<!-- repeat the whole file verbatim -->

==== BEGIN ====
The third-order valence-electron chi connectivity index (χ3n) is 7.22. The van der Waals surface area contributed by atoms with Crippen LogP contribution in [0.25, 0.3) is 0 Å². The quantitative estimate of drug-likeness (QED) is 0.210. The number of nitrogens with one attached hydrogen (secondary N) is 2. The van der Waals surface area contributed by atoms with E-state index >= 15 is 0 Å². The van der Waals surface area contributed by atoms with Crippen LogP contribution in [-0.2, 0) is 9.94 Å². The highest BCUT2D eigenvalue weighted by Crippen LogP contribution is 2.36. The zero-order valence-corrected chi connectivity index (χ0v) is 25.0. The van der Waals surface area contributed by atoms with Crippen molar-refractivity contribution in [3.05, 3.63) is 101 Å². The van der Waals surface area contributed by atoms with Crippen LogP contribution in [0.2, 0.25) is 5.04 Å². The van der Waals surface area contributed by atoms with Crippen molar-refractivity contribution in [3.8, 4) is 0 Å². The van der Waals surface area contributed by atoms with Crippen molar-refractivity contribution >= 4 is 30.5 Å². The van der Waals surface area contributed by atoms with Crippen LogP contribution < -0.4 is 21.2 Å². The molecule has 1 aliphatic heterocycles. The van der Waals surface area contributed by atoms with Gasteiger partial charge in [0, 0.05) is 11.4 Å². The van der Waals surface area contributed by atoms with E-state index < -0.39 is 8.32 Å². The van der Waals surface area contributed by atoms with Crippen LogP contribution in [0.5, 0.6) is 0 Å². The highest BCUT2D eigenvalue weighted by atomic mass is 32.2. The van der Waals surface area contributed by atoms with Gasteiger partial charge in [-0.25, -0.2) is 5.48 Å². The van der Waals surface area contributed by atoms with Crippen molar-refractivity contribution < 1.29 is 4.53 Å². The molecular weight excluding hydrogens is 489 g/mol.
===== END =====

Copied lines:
The third-order valence-electron chi connectivity index (χ3n) is 7.22. The van der Waals surface area contributed by atoms with Crippen LogP contribution in [0.25, 0.3) is 0 Å². The quantitative estimate of drug-likeness (QED) is 0.210. The number of nitrogens with one attached hydrogen (secondary N) is 2. The van der Waals surface area contributed by atoms with E-state index >= 15 is 0 Å². The van der Waals surface area contributed by atoms with Crippen LogP contribution in [-0.2, 0) is 9.94 Å². The highest BCUT2D eigenvalue weighted by Crippen LogP contribution is 2.36. The zero-order valence-corrected chi connectivity index (χ0v) is 25.0. The van der Waals surface area contributed by atoms with Crippen molar-refractivity contribution in [3.05, 3.63) is 101 Å². The van der Waals surface area contributed by atoms with Crippen LogP contribution in [0.2, 0.25) is 5.04 Å². The van der Waals surface area contributed by atoms with Crippen molar-refractivity contribution in [3.8, 4) is 0 Å². The van der Waals surface area contributed by atoms with Crippen molar-refractivity contribution >= 4 is 30.5 Å². The van der Waals surface area contributed by atoms with Crippen LogP contribution < -0.4 is 21.2 Å². The molecule has 1 aliphatic heterocycles. The van der Waals surface area contributed by atoms with Gasteiger partial charge in [0, 0.05) is 11.4 Å². The van der Waals surface area contributed by atoms with E-state index < -0.39 is 8.32 Å². The van der Waals surface area contributed by atoms with Crippen LogP contribution in [0.5, 0.6) is 0 Å². The highest BCUT2D eigenvalue weighted by atomic mass is 32.2. The van der Waals surface area contributed by atoms with Gasteiger partial charge in [-0.25, -0.2) is 5.48 Å². The van der Waals surface area contributed by atoms with Crippen molar-refractivity contribution < 1.29 is 4.53 Å². The molecular weight excluding hydrogens is 489 g/mol.